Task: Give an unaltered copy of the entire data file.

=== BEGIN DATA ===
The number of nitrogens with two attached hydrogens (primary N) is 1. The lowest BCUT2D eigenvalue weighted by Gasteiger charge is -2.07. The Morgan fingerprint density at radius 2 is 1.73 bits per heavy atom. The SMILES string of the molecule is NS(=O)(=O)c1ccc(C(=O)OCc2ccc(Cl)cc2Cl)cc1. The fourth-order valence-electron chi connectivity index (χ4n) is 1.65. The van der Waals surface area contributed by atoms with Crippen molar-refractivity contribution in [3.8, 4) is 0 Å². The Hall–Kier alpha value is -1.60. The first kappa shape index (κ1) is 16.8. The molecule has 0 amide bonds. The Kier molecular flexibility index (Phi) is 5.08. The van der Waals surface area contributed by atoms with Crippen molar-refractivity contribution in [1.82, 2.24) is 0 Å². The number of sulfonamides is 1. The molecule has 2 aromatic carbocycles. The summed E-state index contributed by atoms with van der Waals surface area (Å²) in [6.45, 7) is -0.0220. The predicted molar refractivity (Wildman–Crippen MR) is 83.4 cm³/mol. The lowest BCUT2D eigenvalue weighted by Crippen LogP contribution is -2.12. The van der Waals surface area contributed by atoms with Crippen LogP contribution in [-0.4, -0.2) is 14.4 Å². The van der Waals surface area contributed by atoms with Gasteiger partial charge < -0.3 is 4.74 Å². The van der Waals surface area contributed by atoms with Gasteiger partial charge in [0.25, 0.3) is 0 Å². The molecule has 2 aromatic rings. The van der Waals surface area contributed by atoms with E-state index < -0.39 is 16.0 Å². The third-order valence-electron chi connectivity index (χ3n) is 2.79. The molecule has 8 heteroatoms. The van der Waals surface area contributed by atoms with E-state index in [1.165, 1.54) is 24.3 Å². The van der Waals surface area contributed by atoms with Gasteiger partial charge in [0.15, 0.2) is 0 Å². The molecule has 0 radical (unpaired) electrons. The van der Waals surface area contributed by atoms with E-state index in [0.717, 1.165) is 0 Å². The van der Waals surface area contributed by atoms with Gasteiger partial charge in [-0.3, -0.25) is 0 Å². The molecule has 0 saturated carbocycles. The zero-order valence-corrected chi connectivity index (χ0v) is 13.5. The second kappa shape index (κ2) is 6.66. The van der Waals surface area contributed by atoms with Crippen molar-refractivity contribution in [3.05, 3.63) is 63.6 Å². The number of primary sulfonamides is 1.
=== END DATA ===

The number of nitrogens with two attached hydrogens (primary N) is 1. The lowest BCUT2D eigenvalue weighted by Gasteiger charge is -2.07. The Morgan fingerprint density at radius 2 is 1.73 bits per heavy atom. The SMILES string of the molecule is NS(=O)(=O)c1ccc(C(=O)OCc2ccc(Cl)cc2Cl)cc1. The fourth-order valence-electron chi connectivity index (χ4n) is 1.65. The van der Waals surface area contributed by atoms with Crippen molar-refractivity contribution in [3.8, 4) is 0 Å². The Hall–Kier alpha value is -1.60. The first kappa shape index (κ1) is 16.8. The molecule has 0 amide bonds. The Kier molecular flexibility index (Phi) is 5.08. The van der Waals surface area contributed by atoms with Crippen molar-refractivity contribution in [1.82, 2.24) is 0 Å². The number of sulfonamides is 1. The molecule has 2 aromatic carbocycles. The summed E-state index contributed by atoms with van der Waals surface area (Å²) in [6.45, 7) is -0.0220. The predicted molar refractivity (Wildman–Crippen MR) is 83.4 cm³/mol. The lowest BCUT2D eigenvalue weighted by Crippen LogP contribution is -2.12. The van der Waals surface area contributed by atoms with Crippen LogP contribution in [-0.4, -0.2) is 14.4 Å². The van der Waals surface area contributed by atoms with Gasteiger partial charge < -0.3 is 4.74 Å². The van der Waals surface area contributed by atoms with Gasteiger partial charge in [0.25, 0.3) is 0 Å². The molecule has 2 aromatic rings. The van der Waals surface area contributed by atoms with E-state index < -0.39 is 16.0 Å². The third-order valence-electron chi connectivity index (χ3n) is 2.79. The molecule has 8 heteroatoms. The van der Waals surface area contributed by atoms with E-state index in [1.165, 1.54) is 24.3 Å². The van der Waals surface area contributed by atoms with Gasteiger partial charge in [0.15, 0.2) is 0 Å². The molecule has 0 radical (unpaired) electrons. The van der Waals surface area contributed by atoms with E-state index in [0.717, 1.165) is 0 Å². The van der Waals surface area contributed by atoms with Gasteiger partial charge in [-0.3, -0.25) is 0 Å². The molecule has 0 saturated carbocycles. The zero-order valence-corrected chi connectivity index (χ0v) is 13.5. The second kappa shape index (κ2) is 6.66. The van der Waals surface area contributed by atoms with Crippen molar-refractivity contribution in [3.05, 3.63) is 63.6 Å². The number of primary sulfonamides is 1.